Charting Sec State Hillary Clinton’s global trekking (see thisUSAToday interactive for the map) conveys only one aspect of her diplomatic legacy. Hard to say what history will say about her record, but one thing is certain–she has been a popular and seemingly effective diplomat-in-chief.
The Economist suggests her contribution to the creation of State’s first quadrennial strategy review, a larger focus on talking to civil society, “economic statecraft”, renewed emphasis on women’s wellbeing, as well as a bunch of items in the “unresolved” category–North Korea, Af/Pak, Iraq, and Iran, to name a few, as well as the Arab Spring aftermath. And the NYT Magazine’s recent article starts off by addressing the unliklihood of it all (including her high approval ratings):
What has been most striking about Clinton’s tenure as secretary of state is at once how suited for the job she has proved to be and how improbable it once seemed, even to her. “Not in a million years,” she replied by e-mail in November 2008 when her political aide Philippe Reines first told her that President-elect Barack Obama was considering her appointment, despite having derided her experience in foreign affairs as first lady during the campaign. His experience, Obama said during the primaries, was “grounded in understanding how the world sees America, from living overseas and traveling overseas, and having family beyond our shores” and “not just of what world leader I went and talked to in the ambassador’s house, who I had tea with.”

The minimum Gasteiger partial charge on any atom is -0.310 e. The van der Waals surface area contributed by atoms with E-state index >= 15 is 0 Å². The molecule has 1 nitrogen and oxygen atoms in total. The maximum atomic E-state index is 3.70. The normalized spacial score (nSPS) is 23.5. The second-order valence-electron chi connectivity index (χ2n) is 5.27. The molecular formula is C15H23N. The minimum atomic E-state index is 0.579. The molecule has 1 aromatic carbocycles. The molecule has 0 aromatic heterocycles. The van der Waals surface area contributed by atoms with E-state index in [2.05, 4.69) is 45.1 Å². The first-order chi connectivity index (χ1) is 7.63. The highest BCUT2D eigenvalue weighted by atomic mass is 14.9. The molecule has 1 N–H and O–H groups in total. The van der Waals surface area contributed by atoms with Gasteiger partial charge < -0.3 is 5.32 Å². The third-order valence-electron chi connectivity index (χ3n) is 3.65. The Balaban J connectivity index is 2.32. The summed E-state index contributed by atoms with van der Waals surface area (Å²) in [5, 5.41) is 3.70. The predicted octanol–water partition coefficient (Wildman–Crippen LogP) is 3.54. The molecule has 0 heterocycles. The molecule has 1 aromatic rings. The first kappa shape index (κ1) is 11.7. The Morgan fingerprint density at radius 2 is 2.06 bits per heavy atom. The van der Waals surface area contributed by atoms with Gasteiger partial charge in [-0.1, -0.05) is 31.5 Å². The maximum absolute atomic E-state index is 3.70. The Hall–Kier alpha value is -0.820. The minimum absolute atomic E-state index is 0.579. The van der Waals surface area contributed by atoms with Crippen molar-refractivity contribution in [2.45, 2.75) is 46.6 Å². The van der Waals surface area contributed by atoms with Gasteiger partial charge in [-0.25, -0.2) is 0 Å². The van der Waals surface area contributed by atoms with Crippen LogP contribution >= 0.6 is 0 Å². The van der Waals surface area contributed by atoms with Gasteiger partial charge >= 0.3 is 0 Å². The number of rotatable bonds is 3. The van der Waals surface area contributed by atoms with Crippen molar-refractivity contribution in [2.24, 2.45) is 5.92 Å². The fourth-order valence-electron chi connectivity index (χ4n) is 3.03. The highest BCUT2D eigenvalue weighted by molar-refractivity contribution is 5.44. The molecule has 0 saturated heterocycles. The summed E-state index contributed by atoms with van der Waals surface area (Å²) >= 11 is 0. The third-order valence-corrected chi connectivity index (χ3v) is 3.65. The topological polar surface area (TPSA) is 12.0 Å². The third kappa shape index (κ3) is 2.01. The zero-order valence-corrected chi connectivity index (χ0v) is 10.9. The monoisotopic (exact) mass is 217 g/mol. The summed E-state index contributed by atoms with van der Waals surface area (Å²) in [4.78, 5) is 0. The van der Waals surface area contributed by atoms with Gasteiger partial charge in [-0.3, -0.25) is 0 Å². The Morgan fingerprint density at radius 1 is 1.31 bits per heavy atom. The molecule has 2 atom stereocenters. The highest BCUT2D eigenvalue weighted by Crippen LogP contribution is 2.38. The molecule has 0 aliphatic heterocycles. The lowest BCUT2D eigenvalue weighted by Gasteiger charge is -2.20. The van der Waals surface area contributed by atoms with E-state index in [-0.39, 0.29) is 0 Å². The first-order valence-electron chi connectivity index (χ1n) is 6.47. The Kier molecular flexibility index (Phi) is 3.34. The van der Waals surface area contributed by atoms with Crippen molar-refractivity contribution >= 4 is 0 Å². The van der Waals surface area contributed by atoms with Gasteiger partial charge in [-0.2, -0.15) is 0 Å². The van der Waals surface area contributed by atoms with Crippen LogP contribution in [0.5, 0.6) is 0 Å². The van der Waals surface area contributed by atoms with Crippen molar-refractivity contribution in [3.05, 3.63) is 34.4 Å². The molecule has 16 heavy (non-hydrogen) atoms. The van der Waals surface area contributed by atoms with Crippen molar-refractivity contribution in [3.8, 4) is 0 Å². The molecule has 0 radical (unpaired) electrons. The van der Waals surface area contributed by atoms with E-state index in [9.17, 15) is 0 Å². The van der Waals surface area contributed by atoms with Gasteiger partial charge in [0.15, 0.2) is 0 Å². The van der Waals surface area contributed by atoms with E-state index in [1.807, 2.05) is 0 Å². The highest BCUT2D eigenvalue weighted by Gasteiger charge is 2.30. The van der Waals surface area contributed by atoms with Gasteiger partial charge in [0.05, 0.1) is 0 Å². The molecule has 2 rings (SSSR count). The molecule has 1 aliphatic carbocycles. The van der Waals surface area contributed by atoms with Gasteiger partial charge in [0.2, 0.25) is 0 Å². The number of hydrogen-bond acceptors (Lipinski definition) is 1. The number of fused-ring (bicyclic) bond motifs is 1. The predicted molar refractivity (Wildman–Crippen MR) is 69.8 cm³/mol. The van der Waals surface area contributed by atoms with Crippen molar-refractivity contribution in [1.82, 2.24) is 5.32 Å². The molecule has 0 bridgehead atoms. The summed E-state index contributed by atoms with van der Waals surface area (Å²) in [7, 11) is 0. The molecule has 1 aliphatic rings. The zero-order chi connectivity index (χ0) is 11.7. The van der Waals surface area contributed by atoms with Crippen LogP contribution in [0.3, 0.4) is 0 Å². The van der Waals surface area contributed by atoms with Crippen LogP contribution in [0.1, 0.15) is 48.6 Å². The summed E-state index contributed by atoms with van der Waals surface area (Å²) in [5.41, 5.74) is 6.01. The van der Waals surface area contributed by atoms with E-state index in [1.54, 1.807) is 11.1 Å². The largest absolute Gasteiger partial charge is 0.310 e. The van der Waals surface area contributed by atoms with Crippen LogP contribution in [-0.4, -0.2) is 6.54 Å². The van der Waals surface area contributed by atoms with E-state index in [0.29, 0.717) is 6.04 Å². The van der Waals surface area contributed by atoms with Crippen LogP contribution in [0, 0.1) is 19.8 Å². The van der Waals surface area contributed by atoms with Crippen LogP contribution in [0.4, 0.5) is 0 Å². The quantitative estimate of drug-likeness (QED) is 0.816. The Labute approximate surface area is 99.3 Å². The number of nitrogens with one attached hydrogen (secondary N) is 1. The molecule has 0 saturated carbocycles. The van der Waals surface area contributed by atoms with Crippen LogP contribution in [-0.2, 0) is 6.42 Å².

It’s true that Clinton lacked the foreign-policy experience of recent secretaries like Condoleezza Rice, Colin L. Powell or Madeleine K. Albright. Nor was she personally close to Obama in the way James A. Baker III was to President George H. W. Bush. What she possessed was energy, the dogged loyalty she displayed campaigning for Obama after she lost and, not insignificant, her fame. Clinton vacillated for days, at one point deciding to decline. (Her aides say Obama would not take no for an answer; he avoided at least one phone call from her, the story goes, by having an aide explain he was in the bathroom.)
Ultimately, as the chief of protocol of the United States, Capricia Penavic Marshall, who has worked with Clinton since she was first lady, told me: “When asked to serve, she does. And her president asked.”